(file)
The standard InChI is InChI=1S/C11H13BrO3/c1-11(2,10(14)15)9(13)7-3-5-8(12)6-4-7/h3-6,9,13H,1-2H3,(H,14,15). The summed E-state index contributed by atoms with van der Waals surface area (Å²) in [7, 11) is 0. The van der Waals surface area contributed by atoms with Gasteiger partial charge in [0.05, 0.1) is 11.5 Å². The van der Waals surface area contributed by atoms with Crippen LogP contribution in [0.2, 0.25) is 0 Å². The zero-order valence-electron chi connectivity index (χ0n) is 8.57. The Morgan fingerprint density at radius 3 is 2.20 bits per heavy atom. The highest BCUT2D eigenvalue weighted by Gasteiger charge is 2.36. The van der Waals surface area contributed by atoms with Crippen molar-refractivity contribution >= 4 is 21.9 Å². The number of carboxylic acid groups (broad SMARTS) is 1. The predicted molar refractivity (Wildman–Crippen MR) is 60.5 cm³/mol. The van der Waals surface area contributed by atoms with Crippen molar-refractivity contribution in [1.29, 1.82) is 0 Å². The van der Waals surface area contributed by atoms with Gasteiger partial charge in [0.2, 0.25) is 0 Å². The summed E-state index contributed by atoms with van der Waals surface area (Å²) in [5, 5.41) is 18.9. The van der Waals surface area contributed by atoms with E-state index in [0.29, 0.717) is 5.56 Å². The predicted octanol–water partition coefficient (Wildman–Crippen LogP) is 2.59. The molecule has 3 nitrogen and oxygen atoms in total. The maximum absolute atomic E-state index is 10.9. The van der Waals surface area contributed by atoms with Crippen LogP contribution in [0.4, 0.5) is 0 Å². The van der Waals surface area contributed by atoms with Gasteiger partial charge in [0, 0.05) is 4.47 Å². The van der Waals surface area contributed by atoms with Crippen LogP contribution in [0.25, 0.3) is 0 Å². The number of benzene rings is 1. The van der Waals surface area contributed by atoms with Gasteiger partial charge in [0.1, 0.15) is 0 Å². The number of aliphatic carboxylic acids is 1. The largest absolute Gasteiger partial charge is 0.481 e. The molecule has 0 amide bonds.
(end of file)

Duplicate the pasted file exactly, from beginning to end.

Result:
The standard InChI is InChI=1S/C11H13BrO3/c1-11(2,10(14)15)9(13)7-3-5-8(12)6-4-7/h3-6,9,13H,1-2H3,(H,14,15). The summed E-state index contributed by atoms with van der Waals surface area (Å²) in [7, 11) is 0. The van der Waals surface area contributed by atoms with Gasteiger partial charge in [0.05, 0.1) is 11.5 Å². The van der Waals surface area contributed by atoms with Crippen LogP contribution in [0.2, 0.25) is 0 Å². The zero-order valence-electron chi connectivity index (χ0n) is 8.57. The Morgan fingerprint density at radius 3 is 2.20 bits per heavy atom. The highest BCUT2D eigenvalue weighted by Gasteiger charge is 2.36. The van der Waals surface area contributed by atoms with Crippen molar-refractivity contribution >= 4 is 21.9 Å². The number of carboxylic acid groups (broad SMARTS) is 1. The predicted molar refractivity (Wildman–Crippen MR) is 60.5 cm³/mol. The van der Waals surface area contributed by atoms with Crippen molar-refractivity contribution in [1.29, 1.82) is 0 Å². The van der Waals surface area contributed by atoms with Gasteiger partial charge in [0.2, 0.25) is 0 Å². The summed E-state index contributed by atoms with van der Waals surface area (Å²) in [5, 5.41) is 18.9. The van der Waals surface area contributed by atoms with E-state index in [0.29, 0.717) is 5.56 Å². The predicted octanol–water partition coefficient (Wildman–Crippen LogP) is 2.59. The molecule has 3 nitrogen and oxygen atoms in total. The maximum absolute atomic E-state index is 10.9. The van der Waals surface area contributed by atoms with Crippen LogP contribution in [0.4, 0.5) is 0 Å². The van der Waals surface area contributed by atoms with Gasteiger partial charge in [0, 0.05) is 4.47 Å². The van der Waals surface area contributed by atoms with Crippen LogP contribution in [0.25, 0.3) is 0 Å². The number of benzene rings is 1. The van der Waals surface area contributed by atoms with Gasteiger partial charge in [0.1, 0.15) is 0 Å². The number of aliphatic carboxylic acids is 1. The largest absolute Gasteiger partial charge is 0.481 e. The molecule has 0 amide bonds.